I remember talking about it here, but I don’t recall all the details of the discussion. The song has definitely gotten a good bit of discussion in a lot of places in recent years and I’m not sure if there’s really a consensus about the lyrics or if the people who hate the song just feel way more strongly about it than those who don’t. Even if there is a consensus that the lyrics are a problem there certainly isn’t one about what to do about it (stop playing it, change the lyrics, flip the genders, camp it up).

    Even The Atlantic weighed in this year.

  • MikeJ

    Clean up for Christmas – Aimee Mann
    Merry Christmas Emily – Cracker
    Christmas Dreaming – Frank Sinatra
    Xmas Twist – The Twistin’ Kings (Only vaguely a love song)
    Chroistmas Everyday – Smokey Robinson
    All I want for Christmas is You – Carla Thomas

    A downer song:
    It Just Wouldn’t be Christmas – the Loud Family

    Snow/cold, but not really xmas:
    I’ve got my Love to Keep Me Warm
    Baby It’s Cold Outside
    Let it Snow,Let it Snow,Let it Snow
    Purple Snowflakes – Marvin Gaye

  • Adrienne Sanders

    You might be interested in this attempt at a new xmas song:
    It’s pretty catchy, really.

  • Have to pass, since the one Christmas song on my player is not a love song per se, but I can’t wait to share it if the category fits next week.

  • Lori

    Does Christmas With The Family count as a love song? It’s about having a tacky family and loving them as much because of their oddity as in spite of it. I think that at least sort of counts.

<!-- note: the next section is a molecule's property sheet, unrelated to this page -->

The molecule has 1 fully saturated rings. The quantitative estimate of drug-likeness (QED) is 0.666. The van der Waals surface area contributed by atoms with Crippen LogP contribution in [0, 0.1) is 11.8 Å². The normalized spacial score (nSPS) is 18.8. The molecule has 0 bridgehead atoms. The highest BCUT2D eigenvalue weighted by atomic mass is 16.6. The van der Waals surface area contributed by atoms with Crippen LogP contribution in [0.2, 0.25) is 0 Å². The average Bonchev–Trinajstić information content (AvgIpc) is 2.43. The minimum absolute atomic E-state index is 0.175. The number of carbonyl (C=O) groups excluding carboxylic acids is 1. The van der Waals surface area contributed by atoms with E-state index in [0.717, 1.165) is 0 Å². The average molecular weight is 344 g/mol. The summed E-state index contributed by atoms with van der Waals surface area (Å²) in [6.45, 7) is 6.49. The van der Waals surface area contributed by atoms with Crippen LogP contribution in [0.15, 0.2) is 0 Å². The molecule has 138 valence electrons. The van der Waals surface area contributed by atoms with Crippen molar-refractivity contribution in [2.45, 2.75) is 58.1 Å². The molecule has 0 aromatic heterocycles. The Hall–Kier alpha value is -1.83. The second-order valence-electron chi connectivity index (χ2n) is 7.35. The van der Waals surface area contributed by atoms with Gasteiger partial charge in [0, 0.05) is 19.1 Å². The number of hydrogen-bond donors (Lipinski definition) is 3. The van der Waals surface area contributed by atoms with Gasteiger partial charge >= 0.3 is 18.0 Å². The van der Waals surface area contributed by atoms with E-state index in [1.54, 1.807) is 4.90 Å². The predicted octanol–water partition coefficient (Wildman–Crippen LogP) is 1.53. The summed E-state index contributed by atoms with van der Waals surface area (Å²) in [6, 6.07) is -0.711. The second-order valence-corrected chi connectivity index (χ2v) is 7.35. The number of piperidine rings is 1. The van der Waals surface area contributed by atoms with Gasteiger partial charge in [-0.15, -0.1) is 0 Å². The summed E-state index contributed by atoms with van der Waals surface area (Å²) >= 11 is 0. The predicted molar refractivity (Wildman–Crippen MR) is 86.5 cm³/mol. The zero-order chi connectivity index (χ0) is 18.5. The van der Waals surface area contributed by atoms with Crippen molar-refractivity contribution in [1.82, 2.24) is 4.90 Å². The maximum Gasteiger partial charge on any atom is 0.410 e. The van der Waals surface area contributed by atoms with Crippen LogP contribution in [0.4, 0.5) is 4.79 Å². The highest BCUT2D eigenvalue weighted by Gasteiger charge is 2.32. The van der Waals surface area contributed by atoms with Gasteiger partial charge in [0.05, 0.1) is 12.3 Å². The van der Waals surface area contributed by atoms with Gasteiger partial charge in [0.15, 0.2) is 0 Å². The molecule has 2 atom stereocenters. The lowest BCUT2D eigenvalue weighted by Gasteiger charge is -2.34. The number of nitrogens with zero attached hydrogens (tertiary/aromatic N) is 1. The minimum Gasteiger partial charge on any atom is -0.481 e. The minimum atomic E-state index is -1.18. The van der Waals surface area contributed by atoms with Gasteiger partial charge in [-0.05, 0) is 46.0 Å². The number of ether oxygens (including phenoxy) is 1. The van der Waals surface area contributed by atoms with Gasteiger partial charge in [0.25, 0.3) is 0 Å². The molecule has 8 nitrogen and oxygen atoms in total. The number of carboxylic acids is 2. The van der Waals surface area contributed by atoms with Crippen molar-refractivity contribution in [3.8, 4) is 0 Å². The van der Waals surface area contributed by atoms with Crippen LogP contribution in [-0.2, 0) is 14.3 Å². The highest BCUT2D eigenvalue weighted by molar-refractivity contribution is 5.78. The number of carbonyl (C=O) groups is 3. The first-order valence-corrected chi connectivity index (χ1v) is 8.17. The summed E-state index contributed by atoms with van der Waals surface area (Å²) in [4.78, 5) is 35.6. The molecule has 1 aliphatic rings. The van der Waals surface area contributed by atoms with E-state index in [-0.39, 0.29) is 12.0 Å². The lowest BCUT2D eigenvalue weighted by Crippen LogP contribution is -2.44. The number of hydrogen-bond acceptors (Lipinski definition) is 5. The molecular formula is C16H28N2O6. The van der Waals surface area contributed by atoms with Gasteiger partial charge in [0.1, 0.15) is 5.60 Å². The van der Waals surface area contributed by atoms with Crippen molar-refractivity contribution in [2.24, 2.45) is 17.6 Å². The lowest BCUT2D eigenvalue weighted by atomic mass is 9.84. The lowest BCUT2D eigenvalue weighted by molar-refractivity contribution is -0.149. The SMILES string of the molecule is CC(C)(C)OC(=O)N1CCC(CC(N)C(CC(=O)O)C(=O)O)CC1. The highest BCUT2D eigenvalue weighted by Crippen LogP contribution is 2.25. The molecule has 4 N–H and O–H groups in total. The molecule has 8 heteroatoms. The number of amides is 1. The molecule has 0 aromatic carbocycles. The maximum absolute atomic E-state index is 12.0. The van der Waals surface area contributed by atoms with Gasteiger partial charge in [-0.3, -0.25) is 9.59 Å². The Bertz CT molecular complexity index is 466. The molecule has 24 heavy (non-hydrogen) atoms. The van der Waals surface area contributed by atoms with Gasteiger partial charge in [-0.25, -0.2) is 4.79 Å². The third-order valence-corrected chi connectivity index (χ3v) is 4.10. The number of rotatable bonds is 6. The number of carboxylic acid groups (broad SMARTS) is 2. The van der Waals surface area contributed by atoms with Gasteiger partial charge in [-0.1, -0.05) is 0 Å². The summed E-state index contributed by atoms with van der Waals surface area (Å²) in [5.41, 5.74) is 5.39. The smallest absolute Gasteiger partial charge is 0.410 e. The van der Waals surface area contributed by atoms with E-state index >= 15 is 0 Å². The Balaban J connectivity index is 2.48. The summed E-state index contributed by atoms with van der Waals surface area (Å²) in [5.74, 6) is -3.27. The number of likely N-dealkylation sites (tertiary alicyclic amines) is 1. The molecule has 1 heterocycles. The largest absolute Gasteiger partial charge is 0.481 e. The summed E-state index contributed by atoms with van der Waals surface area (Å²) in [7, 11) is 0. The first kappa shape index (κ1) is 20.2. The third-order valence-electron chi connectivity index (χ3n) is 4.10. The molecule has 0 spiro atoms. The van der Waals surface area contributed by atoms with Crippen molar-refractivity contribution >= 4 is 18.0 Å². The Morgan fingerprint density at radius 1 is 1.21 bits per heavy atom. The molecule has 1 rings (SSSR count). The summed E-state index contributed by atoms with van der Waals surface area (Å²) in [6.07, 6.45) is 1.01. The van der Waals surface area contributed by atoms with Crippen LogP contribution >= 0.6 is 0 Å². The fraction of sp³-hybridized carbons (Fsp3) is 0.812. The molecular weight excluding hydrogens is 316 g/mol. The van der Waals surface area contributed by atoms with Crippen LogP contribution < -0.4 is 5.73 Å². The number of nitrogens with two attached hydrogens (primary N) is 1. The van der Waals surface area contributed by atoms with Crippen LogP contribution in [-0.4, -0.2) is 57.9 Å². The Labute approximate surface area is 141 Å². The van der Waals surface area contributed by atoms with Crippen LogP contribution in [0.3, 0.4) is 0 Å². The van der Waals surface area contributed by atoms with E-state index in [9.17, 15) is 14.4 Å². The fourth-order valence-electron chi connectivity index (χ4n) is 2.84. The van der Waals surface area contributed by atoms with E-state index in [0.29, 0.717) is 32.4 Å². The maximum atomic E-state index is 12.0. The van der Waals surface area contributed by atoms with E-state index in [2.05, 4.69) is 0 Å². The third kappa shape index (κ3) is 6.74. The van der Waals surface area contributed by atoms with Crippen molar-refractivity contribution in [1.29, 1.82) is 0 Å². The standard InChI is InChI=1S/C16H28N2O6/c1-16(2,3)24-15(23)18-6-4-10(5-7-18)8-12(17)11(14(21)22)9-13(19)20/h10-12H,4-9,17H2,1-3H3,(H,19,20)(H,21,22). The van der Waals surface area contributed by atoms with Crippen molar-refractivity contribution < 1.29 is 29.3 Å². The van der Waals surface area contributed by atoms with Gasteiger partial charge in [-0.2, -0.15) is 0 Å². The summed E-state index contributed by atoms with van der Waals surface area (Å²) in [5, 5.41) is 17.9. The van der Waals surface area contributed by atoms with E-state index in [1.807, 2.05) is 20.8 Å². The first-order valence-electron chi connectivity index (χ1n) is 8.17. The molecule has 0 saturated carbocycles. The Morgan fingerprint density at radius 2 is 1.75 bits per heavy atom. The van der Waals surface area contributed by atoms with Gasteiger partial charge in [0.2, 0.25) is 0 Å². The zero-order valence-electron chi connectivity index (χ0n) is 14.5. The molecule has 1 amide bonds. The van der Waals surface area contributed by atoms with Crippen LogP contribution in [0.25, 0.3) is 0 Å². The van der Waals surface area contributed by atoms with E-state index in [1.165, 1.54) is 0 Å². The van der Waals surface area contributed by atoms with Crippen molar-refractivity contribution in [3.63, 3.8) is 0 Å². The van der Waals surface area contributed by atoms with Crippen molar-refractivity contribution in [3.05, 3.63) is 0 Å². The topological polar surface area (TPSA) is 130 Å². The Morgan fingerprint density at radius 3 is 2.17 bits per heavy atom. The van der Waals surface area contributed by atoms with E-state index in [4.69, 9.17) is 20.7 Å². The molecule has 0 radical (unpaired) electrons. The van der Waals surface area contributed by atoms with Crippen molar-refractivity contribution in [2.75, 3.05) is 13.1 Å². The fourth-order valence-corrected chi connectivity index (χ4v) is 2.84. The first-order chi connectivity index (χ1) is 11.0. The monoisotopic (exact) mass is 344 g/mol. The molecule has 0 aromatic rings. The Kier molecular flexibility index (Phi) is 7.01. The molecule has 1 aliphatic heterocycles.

I ask because it was just on the radio. This is the first place I’ve ever lived where that song got played on the radio, even during All Christmas All The Dang Time  24/7 Christmas songs.

  • The problem with “Oh Chanukah!” is that everyone sings a different combination of Yiddish/Hebrew/English words for the “treats” on the table (“Svivonim to play with, levivot to eat;” “Svivonim to play with, latkes to eat;” “Shiny tops to play with, latkes to eat,” etc.) I don’t think I’ve ever seen a group of people where everyone sang that line the same way. And to be honest, I can’t get “Dreydels to play with” (as posted) to fit the meter. The song was, of course, originally writen in Yiddish, where it begins “Oy Khanukeh, oy Khanukeh, a yontev a sheyneh,” but I’ve never managed to learn the whole thing.

    I’ve grown partial to Maoz Tzur in recent years, as my (very non-religious) grandmother once demanded that I sing it, after I brought my menorah and lit it at her place. She said they always sang it for Hanukkah when she was a girl. I had never really learned the song before then, but now I sing the first verse every night of Hanukkah.

    As far as Sephardic Hanukkah songs go, I really like “Una Candelica.”

    And then of course there are the modern “Light One Candle” (by Peter Paul and Mary) which Ms. LeBoeuf-Little has already mentioned, and “Candlelight” (by the Maccabeats.)